A recent event held at the University of Regina brought together families, people with FASD, frontline workers, policy makers and researchers to discuss Fetal Alcohol Spectrum Disorder (FASD). This event focused on creating a space for collaboration in the area of research with a focus on the perspectives of those with FASD and their families. The event included discussions in four key areas including: (1) aging, (2) FASD as a whole body disorder, (3) effective supports and services and (4) advocating for effective community supports and services.
The President of the University of Regina, Dr. Vianne Timmons, spoke about her own experiences assisting her daughter, Kelly, who lives with FASD. Vianne struck a chord with the audience as she shared her story. She then took her message to the media, a message about the challenges of growing up with the disability and the ways in which stigma impacts the lives of families and those living with FASD. In a local paper she indicate: “To come out and say, ‘I have a child with fetal alcohol [spectrum] disorder’, people are going to jump to the conclusion that you’re an alcoholic or your child is adopted. They make that immediate jump. It’s challenging for many of the parents to maneuver through that’ she said.”
The “immediate jump” that she speaks of is central when discussing FASD and stigma. FASD is a disability and while many (or some might say most) people who live with a disability might experience stigma, the stigma that surrounds FASD is particular. It is a stigma that indicts mothers and families and punishes individuals.
The stigma that surrounds the disability is ranked and has a hierarchy. Without a doubt the highest level of judgment and blame is levelled on birth moms. To call this stigma is to be generous as it about judgment and anger. Judgment and anger that is borne out of presumptions about prevention and ignorance to trauma; it also evidences the lack of understanding around the contexts within which FASD might come about. If we are going to breakthrough the various levels of stigma that exist about FASD we need to reorder the language used and the suppositions about this disability. As Vianne Timmons outlines in the article, her daughter is not a list of failures: her daughter is a vibrant young woman. We need to not see FASD as a long acronym for failure. We must reframe the languages of prevention and we need to stop assigning blame.
To state that FASD is 100% preventable is not accurate and that inaccuracy fuels stigma. The reality is that women will drink. Of those women who drink, only a small fraction will know in the opening days that they are pregnant. Moreover we start to have conversations about the structural inequalities that face many women—inequalities that can produce crisis and trauma. To say FASD is 100% preventable is a falsehood that is meant to give us a sense that we can “beat” FASD. Instead of filling ourselves up on false concepts about a disability, which can fuel judgment and stigma, let’s turn more of our collective attention to better supporting moms and families of those that are living with FASD. Let’s combat the stigma and “immediate jumps” that make some parents feel the need to say their kids are adopted so they can deflect the blame. Let’s take more time figuring out how to make our communities and programs more inclusive—to support not indict. Stigma comes in many forms and is the result of many things. Let’s reframe the discussion about prevention and perhaps we can start to impact the immediate jump that people make when they link drinking, addiction and disability. Moreover, we need to more actively listen to parents and caregivers as they explain the experiences of stigma so we can better understand the layers so as to address the practices that fuel this vicious form of judgment.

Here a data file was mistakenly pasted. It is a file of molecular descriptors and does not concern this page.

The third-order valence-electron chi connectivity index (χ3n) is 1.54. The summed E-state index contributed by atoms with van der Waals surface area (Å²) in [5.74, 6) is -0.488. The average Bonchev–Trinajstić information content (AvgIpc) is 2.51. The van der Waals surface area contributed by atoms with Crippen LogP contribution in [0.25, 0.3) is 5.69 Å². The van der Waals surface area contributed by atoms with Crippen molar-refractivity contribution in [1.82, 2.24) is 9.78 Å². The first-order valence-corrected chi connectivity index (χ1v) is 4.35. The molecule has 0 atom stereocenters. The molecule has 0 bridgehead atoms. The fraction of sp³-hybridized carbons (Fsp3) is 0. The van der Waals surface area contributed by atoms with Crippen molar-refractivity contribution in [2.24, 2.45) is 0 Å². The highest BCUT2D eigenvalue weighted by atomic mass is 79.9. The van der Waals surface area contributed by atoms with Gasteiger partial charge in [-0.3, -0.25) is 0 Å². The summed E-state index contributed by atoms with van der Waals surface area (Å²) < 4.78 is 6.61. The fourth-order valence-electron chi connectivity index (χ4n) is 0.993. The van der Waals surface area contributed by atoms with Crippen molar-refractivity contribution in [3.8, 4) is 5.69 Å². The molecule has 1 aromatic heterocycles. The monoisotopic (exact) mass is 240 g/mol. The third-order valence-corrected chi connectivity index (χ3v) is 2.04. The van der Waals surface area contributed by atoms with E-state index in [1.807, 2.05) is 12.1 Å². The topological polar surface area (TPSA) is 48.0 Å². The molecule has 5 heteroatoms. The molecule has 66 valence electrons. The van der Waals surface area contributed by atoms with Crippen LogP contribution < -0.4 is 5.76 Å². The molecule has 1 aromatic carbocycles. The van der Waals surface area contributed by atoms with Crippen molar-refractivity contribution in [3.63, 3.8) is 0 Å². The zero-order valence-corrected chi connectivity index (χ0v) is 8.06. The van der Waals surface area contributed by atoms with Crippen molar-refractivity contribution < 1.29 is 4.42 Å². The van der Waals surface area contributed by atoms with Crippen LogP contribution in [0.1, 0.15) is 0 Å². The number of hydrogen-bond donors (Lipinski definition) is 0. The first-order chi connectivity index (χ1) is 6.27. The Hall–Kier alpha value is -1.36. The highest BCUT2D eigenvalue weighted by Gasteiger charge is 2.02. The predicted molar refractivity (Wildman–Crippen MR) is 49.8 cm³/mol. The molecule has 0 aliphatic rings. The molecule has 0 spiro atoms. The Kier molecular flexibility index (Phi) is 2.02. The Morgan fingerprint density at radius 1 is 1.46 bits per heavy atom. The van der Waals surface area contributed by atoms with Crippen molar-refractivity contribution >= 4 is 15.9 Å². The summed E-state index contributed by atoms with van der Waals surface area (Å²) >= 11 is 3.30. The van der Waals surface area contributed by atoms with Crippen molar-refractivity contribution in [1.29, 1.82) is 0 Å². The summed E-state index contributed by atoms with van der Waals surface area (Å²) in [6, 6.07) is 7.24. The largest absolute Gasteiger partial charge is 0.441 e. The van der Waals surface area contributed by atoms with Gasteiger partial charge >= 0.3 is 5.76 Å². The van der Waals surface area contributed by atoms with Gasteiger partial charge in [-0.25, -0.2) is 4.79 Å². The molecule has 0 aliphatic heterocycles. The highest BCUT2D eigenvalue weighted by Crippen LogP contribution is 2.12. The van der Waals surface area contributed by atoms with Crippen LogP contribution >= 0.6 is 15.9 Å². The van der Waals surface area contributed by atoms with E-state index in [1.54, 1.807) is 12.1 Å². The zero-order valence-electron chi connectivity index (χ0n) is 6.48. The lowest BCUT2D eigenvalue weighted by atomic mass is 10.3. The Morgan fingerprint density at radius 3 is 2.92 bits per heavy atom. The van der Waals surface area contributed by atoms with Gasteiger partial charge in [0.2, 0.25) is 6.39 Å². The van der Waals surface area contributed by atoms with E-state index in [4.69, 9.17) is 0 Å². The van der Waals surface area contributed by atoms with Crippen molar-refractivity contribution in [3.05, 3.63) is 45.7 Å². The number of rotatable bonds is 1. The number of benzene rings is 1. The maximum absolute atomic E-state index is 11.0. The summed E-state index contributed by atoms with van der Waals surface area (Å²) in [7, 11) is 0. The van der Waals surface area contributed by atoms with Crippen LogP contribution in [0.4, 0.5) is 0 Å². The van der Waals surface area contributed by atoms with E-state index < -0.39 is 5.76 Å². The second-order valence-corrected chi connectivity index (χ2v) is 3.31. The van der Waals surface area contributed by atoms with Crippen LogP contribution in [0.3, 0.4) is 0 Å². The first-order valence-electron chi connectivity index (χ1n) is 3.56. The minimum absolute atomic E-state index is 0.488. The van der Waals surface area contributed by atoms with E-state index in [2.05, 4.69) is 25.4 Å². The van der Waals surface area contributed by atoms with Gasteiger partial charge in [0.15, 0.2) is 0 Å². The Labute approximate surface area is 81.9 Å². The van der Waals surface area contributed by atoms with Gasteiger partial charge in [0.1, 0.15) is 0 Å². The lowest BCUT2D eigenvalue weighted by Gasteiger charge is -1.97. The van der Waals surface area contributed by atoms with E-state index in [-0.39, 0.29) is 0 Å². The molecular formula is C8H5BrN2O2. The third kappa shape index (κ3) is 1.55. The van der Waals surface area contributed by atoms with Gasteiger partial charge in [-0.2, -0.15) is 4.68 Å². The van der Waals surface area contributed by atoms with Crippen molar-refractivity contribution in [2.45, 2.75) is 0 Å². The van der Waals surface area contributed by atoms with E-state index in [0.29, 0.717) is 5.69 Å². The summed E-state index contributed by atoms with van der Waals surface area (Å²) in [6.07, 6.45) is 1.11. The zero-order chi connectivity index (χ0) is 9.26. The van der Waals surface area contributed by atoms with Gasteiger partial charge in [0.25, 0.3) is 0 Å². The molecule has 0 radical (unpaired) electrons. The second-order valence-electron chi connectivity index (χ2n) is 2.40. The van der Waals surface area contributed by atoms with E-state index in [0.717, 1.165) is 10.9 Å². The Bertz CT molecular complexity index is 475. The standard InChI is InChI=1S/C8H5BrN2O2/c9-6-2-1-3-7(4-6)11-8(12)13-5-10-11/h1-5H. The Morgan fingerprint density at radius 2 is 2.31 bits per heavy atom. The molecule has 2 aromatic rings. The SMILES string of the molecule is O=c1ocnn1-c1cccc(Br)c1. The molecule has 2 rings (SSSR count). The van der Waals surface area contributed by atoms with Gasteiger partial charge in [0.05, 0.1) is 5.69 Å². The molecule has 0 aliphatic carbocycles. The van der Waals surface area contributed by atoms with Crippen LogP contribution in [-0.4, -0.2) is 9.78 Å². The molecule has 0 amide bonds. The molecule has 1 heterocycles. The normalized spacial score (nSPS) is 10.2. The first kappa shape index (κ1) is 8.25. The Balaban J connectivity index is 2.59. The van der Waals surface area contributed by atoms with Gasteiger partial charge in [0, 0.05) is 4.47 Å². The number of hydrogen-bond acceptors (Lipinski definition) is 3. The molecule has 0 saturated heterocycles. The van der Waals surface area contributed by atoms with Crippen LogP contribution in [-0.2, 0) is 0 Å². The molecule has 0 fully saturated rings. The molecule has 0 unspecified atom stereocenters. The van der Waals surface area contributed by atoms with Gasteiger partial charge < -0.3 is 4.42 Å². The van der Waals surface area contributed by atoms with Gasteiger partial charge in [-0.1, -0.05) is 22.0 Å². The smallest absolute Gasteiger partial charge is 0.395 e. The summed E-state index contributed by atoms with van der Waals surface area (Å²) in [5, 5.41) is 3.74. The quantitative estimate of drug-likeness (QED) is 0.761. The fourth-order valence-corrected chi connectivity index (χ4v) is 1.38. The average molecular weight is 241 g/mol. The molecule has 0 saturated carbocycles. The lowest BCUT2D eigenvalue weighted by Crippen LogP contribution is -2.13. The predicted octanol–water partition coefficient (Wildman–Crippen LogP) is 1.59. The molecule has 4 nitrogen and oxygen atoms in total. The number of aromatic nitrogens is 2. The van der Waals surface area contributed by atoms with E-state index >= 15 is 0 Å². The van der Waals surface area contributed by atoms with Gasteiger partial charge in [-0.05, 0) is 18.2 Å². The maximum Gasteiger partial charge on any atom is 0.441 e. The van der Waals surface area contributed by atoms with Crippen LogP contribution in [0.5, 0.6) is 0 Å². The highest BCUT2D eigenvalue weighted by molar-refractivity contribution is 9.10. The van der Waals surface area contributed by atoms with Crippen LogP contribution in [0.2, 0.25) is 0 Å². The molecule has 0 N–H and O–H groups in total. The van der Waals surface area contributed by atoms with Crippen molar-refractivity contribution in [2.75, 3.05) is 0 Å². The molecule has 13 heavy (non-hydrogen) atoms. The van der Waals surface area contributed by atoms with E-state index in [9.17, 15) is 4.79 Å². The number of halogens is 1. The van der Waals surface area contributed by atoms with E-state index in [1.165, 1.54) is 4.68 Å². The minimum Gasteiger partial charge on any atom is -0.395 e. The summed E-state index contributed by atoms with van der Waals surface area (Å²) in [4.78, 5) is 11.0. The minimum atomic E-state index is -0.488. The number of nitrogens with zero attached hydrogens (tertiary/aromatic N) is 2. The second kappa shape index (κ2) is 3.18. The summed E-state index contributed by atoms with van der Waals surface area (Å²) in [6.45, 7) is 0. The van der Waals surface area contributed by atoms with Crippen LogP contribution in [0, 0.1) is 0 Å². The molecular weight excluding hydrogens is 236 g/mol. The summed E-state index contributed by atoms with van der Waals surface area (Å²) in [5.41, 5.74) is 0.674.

This web page is a product of Dr. Michelle Stewart’s research team from the University of Regina. This research has been made possible by the support of the Social Sciences and Humanities Research Council, University of Regina and Canada FASD Research Network. For questions and/or comments regarding the research project or about upcoming events please feel free to contact us. Dr. Stewart is at the Strategic Lead for Justice Interventions with Canada FASD Research Network, the Director of the Community Research Unit, she is also an research affiliate to the Indigenous Peoples Health Research Centre and Saskatchewan Population Health and Evaluation Research Unit.
Reblogged this on The Prevention Conversation: A Shared Responsibility Project.